Ooh! That Lovecraft bloke!
No.

What type of folk do you write about, then?
Not so much ‘folk’ as in people, more like ‘folklore’ – old stories, traditions, superstitions and domestic rituals passed down from generation to generation. Classic examples might be Arthur Machen’s ‘The Great God Pan’, the works of Dennis Wheatley, or David Pinner’s ‘Ritual’, filmed as ‘The Wicker Man’ (the original version, not the godawful remake). You can see its influences very strongly in ‘The League of Gentlemen’, and it’s also bound up in a certain nostalgia for 70’s film and television, a sense that ‘modern’ horror has become saturated with cheap jump-scares, torture porn, slasher remakes and endless hordes of bloody zombies. In a sense it’s generational – those of us who grew up as kids in the 70s addicted to Hammer horror are now writing the kinds of things we loved then.

Is it anything to do with folk music?
Yes and no. Folk tunes often touch on the same dark themes, and Morris dancing has some pretty weird history behind it, but if you’re asking should the story be read out loud in a nasal whine with a finger stuck in your ear, then no.

So no Ed Sheeran then?
No. No Sheeran, no Lovecraft, and no sodding zombies.

 

Comic Fantasy

Who are you and what is comic fantasy?
I’m Heide Goody. Comic fantasy? Well that would be fantasy that is funny. Or a funny book that contains fantastical elements. It can be set in an entirely fictional universe, or it might be set in the real world with some minor magical or supernatural adjustments (e.g. dogs can talk or mermaids are real).

So, it’s books you’re talking about, not comics?
It’s anywhere you might find fiction. The word comic just means that there is comedy in there.

Huh. Well that means you could have “comic anything”, surely? What’s special about comic fantasy?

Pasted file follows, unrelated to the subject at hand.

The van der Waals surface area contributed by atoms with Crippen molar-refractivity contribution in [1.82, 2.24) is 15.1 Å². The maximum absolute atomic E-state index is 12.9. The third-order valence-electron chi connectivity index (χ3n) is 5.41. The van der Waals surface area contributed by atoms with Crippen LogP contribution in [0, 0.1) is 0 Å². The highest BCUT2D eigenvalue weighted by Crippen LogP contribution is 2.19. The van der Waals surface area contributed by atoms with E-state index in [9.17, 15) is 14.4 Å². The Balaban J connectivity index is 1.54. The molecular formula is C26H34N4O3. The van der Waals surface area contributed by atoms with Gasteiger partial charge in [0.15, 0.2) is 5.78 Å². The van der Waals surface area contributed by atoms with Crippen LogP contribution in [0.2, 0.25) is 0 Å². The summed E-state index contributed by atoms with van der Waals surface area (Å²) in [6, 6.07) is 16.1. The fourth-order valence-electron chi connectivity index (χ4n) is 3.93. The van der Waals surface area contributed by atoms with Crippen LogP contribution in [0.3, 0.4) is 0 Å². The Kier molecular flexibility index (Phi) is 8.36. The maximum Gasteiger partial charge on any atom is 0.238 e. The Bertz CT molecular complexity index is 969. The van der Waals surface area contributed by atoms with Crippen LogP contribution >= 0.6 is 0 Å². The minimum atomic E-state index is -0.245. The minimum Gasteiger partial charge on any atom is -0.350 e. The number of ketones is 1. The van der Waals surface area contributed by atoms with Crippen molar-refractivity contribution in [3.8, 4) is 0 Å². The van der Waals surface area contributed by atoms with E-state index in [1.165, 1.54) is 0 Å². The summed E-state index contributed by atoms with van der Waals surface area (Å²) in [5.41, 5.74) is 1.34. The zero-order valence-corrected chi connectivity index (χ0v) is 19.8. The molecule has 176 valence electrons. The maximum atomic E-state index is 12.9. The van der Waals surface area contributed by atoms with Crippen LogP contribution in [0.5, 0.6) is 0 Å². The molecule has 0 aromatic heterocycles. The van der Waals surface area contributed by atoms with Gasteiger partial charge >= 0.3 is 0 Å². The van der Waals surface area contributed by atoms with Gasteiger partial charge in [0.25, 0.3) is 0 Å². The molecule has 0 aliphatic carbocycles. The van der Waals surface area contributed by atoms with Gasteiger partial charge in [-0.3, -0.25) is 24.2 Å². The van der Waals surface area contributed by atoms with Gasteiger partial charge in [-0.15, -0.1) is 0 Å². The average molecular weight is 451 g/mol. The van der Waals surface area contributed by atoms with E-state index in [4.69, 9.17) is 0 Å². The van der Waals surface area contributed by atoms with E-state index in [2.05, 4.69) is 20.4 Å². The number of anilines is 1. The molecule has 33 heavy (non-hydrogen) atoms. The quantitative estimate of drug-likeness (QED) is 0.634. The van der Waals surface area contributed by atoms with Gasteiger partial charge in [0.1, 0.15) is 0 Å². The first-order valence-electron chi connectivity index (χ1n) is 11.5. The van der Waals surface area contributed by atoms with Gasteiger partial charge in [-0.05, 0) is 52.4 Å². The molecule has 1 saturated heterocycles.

It gained huge popularity because of Terry Pratchett, whose work dominates the genre. In the Discworld series, all of the stories are set in the same world, but he took different elements of the real world (universities, journalism, the coming of the railways) and showed us what they looked like in the Discworld. Writing in a fantasy world means that parody fits very naturally; people love the opportunity to laugh at familiar things presented through a fantasy lens. Other authors to look out for are Robert Rankin, Tom Holt and Christopher Moore. Because humour is so subjective, it can be a slippery label to apply, and the boundaries blur somewhat. Douglas Adams will sometimes be included, but much of his work is SF rather than fantasy. Neil Gaiman makes many lists, but that might be because of his association with Terry Pratchett.

 

Steampunk

Who are you and what is Steampunk?
I’m Jon Hartless and Steampunk is (usually) reimagining the nineteenth century with anachronistic technology.

You stick some cogs on it and call it Steampunk?
Not at all; for me, trying to be aware of how one change in the timeline could alter history is the key to presenting a believable world, after which I map that starting point onto the themes and issues I want to explore. However, given the sheer variety of people in Steampunk – musicians, writers, cosplayers, crafters, clothes designers etc – it is problematical (to say the least) to claim there is only one way or one approach which is valid.

It sounds like a very broad genre?
It is, and hence you find quite a lot of variation within. Steampunk can feature a world where airships dominate the skies or it could show humanity spreading across the entire solar system in steam-powered rockets.

It sounds as though Steampunk is a little too broad?
Not really; the genre thrives on diversity. It can be horror, fantasy, comedy, romance, erotica, and that is just in the literary side of it.

Ah, but isn’t Steampunk just “fascism for nice people”, in which the true nature of the 19th century – slavery, oppression, exploitation – is simply glossed over and sanitised?
It has come under fire for ignoring reality, but that is a criticism you can aim at almost any genre – and like just about every other genre out there, you can find many different approaches going on; light and frothy, thrilling and adventurous, dark and bleak etc. Besides, Steampunk is alternate reality, so criticising it for not being real is somewhat paradoxical. Reality is merely the starting point; it’s what you actually do with Steampunk that is important.

Who are the big names in Steampunk?
Alan Moore’s earlier League of Extraordinary Gentlemen is a good start, though the most common names are probably Gail Carriger and Cherie Priest, with a dash of Robert Rankin for humour.

 

Historical Fantasy

Who are you and what is historical fantasy?
I’m Tiffani Angus, and historical fantasy is what it says on the box: fantasy set in a historical time and place. But pinning down a clear definition of the type that I work in can be difficult because of the many subgenres placed beneath the generic historical fantasy umbrella and fantasy’s use of secondary worlds that are eerily familiar.